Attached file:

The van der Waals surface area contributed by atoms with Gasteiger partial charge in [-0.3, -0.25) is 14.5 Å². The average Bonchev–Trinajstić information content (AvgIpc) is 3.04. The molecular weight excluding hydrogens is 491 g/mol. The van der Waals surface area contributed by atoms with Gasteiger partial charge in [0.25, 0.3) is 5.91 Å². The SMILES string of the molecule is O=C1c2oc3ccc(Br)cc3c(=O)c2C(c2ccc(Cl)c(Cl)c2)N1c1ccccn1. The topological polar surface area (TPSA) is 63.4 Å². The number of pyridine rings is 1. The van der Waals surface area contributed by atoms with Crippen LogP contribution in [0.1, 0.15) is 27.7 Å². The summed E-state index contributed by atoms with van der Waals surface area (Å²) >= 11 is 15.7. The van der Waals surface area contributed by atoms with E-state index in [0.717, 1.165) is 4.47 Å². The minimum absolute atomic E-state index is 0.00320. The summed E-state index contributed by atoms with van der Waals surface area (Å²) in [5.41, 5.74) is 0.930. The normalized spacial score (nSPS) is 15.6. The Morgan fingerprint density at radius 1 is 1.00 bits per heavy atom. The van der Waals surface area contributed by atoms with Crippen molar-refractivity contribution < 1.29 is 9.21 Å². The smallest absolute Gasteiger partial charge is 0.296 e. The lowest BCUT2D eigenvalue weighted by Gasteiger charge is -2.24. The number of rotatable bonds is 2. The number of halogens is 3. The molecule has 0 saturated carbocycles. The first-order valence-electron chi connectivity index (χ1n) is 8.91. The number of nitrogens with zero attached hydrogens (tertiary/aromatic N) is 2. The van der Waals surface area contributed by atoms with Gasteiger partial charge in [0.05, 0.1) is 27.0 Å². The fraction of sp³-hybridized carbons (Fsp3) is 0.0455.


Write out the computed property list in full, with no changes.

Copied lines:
The van der Waals surface area contributed by atoms with Gasteiger partial charge in [-0.3, -0.25) is 14.5 Å². The average Bonchev–Trinajstić information content (AvgIpc) is 3.04. The molecular weight excluding hydrogens is 491 g/mol. The van der Waals surface area contributed by atoms with Gasteiger partial charge in [0.25, 0.3) is 5.91 Å². The SMILES string of the molecule is O=C1c2oc3ccc(Br)cc3c(=O)c2C(c2ccc(Cl)c(Cl)c2)N1c1ccccn1. The topological polar surface area (TPSA) is 63.4 Å². The number of pyridine rings is 1. The van der Waals surface area contributed by atoms with Crippen LogP contribution in [0.1, 0.15) is 27.7 Å². The summed E-state index contributed by atoms with van der Waals surface area (Å²) >= 11 is 15.7. The van der Waals surface area contributed by atoms with E-state index in [0.717, 1.165) is 4.47 Å². The minimum absolute atomic E-state index is 0.00320. The summed E-state index contributed by atoms with van der Waals surface area (Å²) in [5.41, 5.74) is 0.930. The normalized spacial score (nSPS) is 15.6. The Morgan fingerprint density at radius 1 is 1.00 bits per heavy atom. The van der Waals surface area contributed by atoms with Crippen molar-refractivity contribution < 1.29 is 9.21 Å². The smallest absolute Gasteiger partial charge is 0.296 e. The lowest BCUT2D eigenvalue weighted by Gasteiger charge is -2.24. The number of rotatable bonds is 2. The number of halogens is 3. The molecule has 0 saturated carbocycles. The first-order valence-electron chi connectivity index (χ1n) is 8.91. The number of nitrogens with zero attached hydrogens (tertiary/aromatic N) is 2. The van der Waals surface area contributed by atoms with Gasteiger partial charge in [0.05, 0.1) is 27.0 Å². The fraction of sp³-hybridized carbons (Fsp3) is 0.0455.